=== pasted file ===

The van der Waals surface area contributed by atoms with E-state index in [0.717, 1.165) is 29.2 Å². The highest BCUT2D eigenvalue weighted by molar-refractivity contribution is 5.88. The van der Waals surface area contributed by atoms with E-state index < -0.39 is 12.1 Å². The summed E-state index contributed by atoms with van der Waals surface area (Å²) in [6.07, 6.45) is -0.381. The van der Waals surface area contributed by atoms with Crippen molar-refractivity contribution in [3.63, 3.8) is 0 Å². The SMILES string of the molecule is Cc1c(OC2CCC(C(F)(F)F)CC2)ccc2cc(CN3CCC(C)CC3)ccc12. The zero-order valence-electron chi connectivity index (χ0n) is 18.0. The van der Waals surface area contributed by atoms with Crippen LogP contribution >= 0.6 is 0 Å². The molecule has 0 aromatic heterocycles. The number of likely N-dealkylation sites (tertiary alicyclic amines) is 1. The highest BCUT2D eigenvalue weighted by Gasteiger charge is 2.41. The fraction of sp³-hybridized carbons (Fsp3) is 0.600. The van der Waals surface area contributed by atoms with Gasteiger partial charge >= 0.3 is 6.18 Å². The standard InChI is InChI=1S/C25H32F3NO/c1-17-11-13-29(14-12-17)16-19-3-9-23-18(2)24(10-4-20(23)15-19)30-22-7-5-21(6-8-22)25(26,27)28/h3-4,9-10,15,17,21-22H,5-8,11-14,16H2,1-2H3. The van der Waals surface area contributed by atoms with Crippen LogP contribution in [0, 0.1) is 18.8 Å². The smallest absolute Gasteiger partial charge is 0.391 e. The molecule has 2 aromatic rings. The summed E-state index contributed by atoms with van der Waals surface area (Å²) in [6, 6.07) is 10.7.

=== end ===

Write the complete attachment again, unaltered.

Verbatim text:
The van der Waals surface area contributed by atoms with E-state index in [0.717, 1.165) is 29.2 Å². The highest BCUT2D eigenvalue weighted by molar-refractivity contribution is 5.88. The van der Waals surface area contributed by atoms with E-state index < -0.39 is 12.1 Å². The summed E-state index contributed by atoms with van der Waals surface area (Å²) in [6.07, 6.45) is -0.381. The van der Waals surface area contributed by atoms with Crippen molar-refractivity contribution in [3.63, 3.8) is 0 Å². The SMILES string of the molecule is Cc1c(OC2CCC(C(F)(F)F)CC2)ccc2cc(CN3CCC(C)CC3)ccc12. The zero-order valence-electron chi connectivity index (χ0n) is 18.0. The van der Waals surface area contributed by atoms with Crippen LogP contribution >= 0.6 is 0 Å². The molecule has 0 aromatic heterocycles. The number of likely N-dealkylation sites (tertiary alicyclic amines) is 1. The highest BCUT2D eigenvalue weighted by Gasteiger charge is 2.41. The fraction of sp³-hybridized carbons (Fsp3) is 0.600. The van der Waals surface area contributed by atoms with Gasteiger partial charge >= 0.3 is 6.18 Å². The standard InChI is InChI=1S/C25H32F3NO/c1-17-11-13-29(14-12-17)16-19-3-9-23-18(2)24(10-4-20(23)15-19)30-22-7-5-21(6-8-22)25(26,27)28/h3-4,9-10,15,17,21-22H,5-8,11-14,16H2,1-2H3. The van der Waals surface area contributed by atoms with Crippen LogP contribution in [0, 0.1) is 18.8 Å². The smallest absolute Gasteiger partial charge is 0.391 e. The molecule has 2 aromatic rings. The summed E-state index contributed by atoms with van der Waals surface area (Å²) in [6, 6.07) is 10.7.